This Week’s 5 Best Video Ads: Nike, King’s College, Danish Tourism, Google, Snickers


ADOTAS – Danes get saucy on holiday, Google goes Pokemon for April Fools, and construction workers offer a pleasant surprise to female passersby. Yes, it’s just another week in AdLand.

These are the ads that have been setting pulses racing this week. Enjoy!

5. Nike Football, “Risk Everything”

All of a sudden, it seems like we’re all very concerned about footballers’ feelings. Last week, Beats by Dre showed us how music calms the frazzled nerves of FC Barcelona’s Cesc Fabregas, and now Nike Football continues the pity party.

To be fair, it does look quite a stress. The sporting brand’s new spot “Risk Everything” features Neymar Jr., Cristiano Ronaldo and Wayne Rooney dealing with the crushing weight of expectation. Whether it’s snarky commentators, gargantuan billboards or looming hordes of faceless fans, these poor chaps have it coming from all sides.

Then again, if you want to temper your sympathy, you should probably just Google their annual income.

4. King’s College Choir, “Choir Uses Helium”

This may be the first and last time a university college choir makes this list, but a gag this cheeky deserves some recognition.

The choir from King’s College, Cambridge has been struggling to incorporate high male voices into their sound, the chaplain Richard Lloyd Morgan explains at the beginning. Until, that is, an ingenious science student found a deviously simple answer: inhaling helium balloons. Apparently, the “surgical solution” to their problem was quickly shot down. Can’t imagine why.

Obviously wielding a massive balloon somewhat punctures the solemnity of a church service, but King’s College Choir has pulled off a pitch-perfect April Fools’ stunt.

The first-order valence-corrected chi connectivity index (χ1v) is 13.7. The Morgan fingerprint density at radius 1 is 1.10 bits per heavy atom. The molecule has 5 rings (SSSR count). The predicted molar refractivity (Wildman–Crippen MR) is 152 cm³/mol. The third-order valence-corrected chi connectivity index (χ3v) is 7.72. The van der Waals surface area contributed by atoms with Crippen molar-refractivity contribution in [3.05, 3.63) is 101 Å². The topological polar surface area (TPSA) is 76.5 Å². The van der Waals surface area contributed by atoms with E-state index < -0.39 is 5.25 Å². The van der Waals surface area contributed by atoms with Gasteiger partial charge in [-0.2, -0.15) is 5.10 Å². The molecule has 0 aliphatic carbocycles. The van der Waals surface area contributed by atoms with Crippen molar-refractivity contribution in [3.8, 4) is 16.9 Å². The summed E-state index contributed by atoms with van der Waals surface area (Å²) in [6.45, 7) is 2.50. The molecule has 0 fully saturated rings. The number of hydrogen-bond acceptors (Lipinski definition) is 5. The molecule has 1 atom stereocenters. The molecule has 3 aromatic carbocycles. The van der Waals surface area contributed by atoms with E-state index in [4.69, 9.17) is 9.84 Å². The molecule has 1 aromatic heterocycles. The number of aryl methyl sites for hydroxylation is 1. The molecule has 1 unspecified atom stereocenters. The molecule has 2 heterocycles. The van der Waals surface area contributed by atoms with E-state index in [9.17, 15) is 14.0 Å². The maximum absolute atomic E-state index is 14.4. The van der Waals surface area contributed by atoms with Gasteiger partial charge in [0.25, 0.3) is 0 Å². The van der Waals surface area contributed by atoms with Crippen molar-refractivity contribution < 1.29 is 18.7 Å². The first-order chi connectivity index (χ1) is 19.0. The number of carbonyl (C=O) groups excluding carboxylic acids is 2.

3. Spies Travel, “Do It For Denmark”

Here’s an odd one from Danish travel agency Spies, who has addressed the issue of their nation’s ageing population in the sauciest way possible. You can probably see where this is going, but it’s worth detailing Spies’ (surprisingly logical) line of argument.

You see, apparently Danish people have 46% more sex on holiday, meaning 10% of Danes are conceived abroad. Therefore the more Danes go on holiday, the more they’re doing to alleviate the country’s demographic shortfalls. That’s the theory, at least.

It’s certainly the most charming advert about birth rates ever created, and Spies pokes fun at their own absurdity through out. “After all,” they admit, “it will also help our future business.” It’s a silly concept conceived with admirable fidelity to statistics and documentary tropes, but we’ll have to wait to see whether a schoolboy joke can promote demographic change.

2. Google Maps, “Pokemon Challenge”

Ah, April Fools – the time of year when faceless corporations try to make us laugh. Well, they do produce some pretty nifty jokes to be fair. Case in point, Google’s attempt to revive the 10-year-old in all of us by melding their mapping app with Generation Y’s favourite time-waster, Pokemon.

It’s a pretty natural fit obviously. Both have massive areas of terrain at their disposable – Google with the Earth and Pokemon with, um, wherever Pokemon is set. And while our world isn’t populated by colourful anime monsters, Google’s boffins are there to insert some inventive visuals.

Of course, the whole ‘Pokemon Master’ proposal is a stitch-up, but just imagining how many people fired up their old Game Boys after watching brings a smile to my face.

1. Snickers, “Aussie Builders”

In its new spot, Snickers propose a charming cure to everyday misogyny by subverting the most infamous cat-callers of all: builders.

On a street in an Australian city, construction workers call out to passing women with bon-mots like, “You want to hear a filthy word? Gender bias,” or “I appreciate your appearance is just one aspect of who you are.” It’s a bit of a mouthful, but it’s certainly a breath of fresh air.

Despite a slightly cheap punchline which underlines the reformist attitude of the spot, Snickers seem to be paving the way for candy brands to address social issues. Tune in next week when Milky Way discusses the benefits of immigration.

Jamie Fraser



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